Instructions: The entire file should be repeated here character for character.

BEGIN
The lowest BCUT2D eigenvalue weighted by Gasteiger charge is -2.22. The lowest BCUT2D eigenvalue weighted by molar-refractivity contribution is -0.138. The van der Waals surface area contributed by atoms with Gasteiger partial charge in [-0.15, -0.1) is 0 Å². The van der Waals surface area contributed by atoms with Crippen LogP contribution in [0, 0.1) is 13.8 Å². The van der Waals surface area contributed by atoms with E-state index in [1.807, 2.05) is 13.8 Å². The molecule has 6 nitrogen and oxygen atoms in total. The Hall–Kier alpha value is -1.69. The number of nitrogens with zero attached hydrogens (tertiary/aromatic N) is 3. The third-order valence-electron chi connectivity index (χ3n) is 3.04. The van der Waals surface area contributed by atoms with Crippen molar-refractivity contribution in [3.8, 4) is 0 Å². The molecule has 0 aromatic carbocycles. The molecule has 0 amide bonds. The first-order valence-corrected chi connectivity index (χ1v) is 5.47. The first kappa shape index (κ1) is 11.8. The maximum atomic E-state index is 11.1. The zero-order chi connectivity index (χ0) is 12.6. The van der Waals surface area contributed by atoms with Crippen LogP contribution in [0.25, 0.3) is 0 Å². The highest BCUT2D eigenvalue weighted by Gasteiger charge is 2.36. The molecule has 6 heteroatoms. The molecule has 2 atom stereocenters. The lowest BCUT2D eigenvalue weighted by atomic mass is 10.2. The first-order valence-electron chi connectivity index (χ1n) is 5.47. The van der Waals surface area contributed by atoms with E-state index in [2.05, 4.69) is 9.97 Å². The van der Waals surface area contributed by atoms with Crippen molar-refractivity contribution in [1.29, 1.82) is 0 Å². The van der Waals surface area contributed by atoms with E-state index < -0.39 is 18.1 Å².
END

The lowest BCUT2D eigenvalue weighted by Gasteiger charge is -2.22. The lowest BCUT2D eigenvalue weighted by molar-refractivity contribution is -0.138. The van der Waals surface area contributed by atoms with Gasteiger partial charge in [-0.15, -0.1) is 0 Å². The van der Waals surface area contributed by atoms with Crippen LogP contribution in [0, 0.1) is 13.8 Å². The van der Waals surface area contributed by atoms with E-state index in [1.807, 2.05) is 13.8 Å². The molecule has 6 nitrogen and oxygen atoms in total. The Hall–Kier alpha value is -1.69. The number of nitrogens with zero attached hydrogens (tertiary/aromatic N) is 3. The third-order valence-electron chi connectivity index (χ3n) is 3.04. The van der Waals surface area contributed by atoms with Crippen molar-refractivity contribution in [3.8, 4) is 0 Å². The molecule has 0 aromatic carbocycles. The molecule has 0 amide bonds. The first-order valence-corrected chi connectivity index (χ1v) is 5.47. The first kappa shape index (κ1) is 11.8. The maximum atomic E-state index is 11.1. The zero-order chi connectivity index (χ0) is 12.6. The van der Waals surface area contributed by atoms with Crippen LogP contribution in [0.25, 0.3) is 0 Å². The highest BCUT2D eigenvalue weighted by Gasteiger charge is 2.36. The molecule has 6 heteroatoms. The molecule has 2 atom stereocenters. The lowest BCUT2D eigenvalue weighted by atomic mass is 10.2. The first-order valence-electron chi connectivity index (χ1n) is 5.47. The van der Waals surface area contributed by atoms with E-state index in [2.05, 4.69) is 9.97 Å². The van der Waals surface area contributed by atoms with Crippen molar-refractivity contribution in [1.29, 1.82) is 0 Å². The van der Waals surface area contributed by atoms with E-state index < -0.39 is 18.1 Å².